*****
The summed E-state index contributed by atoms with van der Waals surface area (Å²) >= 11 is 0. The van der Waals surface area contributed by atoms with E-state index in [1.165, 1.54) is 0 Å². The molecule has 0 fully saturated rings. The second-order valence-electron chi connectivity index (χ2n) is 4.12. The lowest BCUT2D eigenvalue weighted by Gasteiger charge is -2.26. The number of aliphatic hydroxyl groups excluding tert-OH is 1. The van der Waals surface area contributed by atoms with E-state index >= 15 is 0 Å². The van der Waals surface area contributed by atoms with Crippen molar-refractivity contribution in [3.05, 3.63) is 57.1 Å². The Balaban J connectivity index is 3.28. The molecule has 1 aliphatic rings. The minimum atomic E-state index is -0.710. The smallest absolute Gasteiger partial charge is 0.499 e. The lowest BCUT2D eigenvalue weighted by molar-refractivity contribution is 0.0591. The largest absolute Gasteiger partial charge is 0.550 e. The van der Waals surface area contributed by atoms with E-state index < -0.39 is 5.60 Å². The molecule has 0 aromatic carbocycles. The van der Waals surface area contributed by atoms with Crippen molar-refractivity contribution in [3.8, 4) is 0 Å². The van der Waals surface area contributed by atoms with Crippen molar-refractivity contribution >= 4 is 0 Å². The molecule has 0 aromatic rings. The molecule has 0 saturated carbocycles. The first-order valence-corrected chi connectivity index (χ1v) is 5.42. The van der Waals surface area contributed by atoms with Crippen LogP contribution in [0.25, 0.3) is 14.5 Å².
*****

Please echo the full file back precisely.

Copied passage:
The summed E-state index contributed by atoms with van der Waals surface area (Å²) >= 11 is 0. The van der Waals surface area contributed by atoms with E-state index in [1.165, 1.54) is 0 Å². The molecule has 0 fully saturated rings. The second-order valence-electron chi connectivity index (χ2n) is 4.12. The lowest BCUT2D eigenvalue weighted by Gasteiger charge is -2.26. The number of aliphatic hydroxyl groups excluding tert-OH is 1. The van der Waals surface area contributed by atoms with E-state index >= 15 is 0 Å². The van der Waals surface area contributed by atoms with Crippen molar-refractivity contribution in [3.05, 3.63) is 57.1 Å². The Balaban J connectivity index is 3.28. The molecule has 1 aliphatic rings. The minimum atomic E-state index is -0.710. The smallest absolute Gasteiger partial charge is 0.499 e. The lowest BCUT2D eigenvalue weighted by molar-refractivity contribution is 0.0591. The largest absolute Gasteiger partial charge is 0.550 e. The van der Waals surface area contributed by atoms with E-state index < -0.39 is 5.60 Å². The molecule has 0 aromatic carbocycles. The van der Waals surface area contributed by atoms with Crippen molar-refractivity contribution in [3.8, 4) is 0 Å². The van der Waals surface area contributed by atoms with Crippen molar-refractivity contribution >= 4 is 0 Å². The molecule has 0 aromatic rings. The molecule has 0 saturated carbocycles. The first-order valence-corrected chi connectivity index (χ1v) is 5.42. The van der Waals surface area contributed by atoms with Crippen LogP contribution in [0.25, 0.3) is 14.5 Å².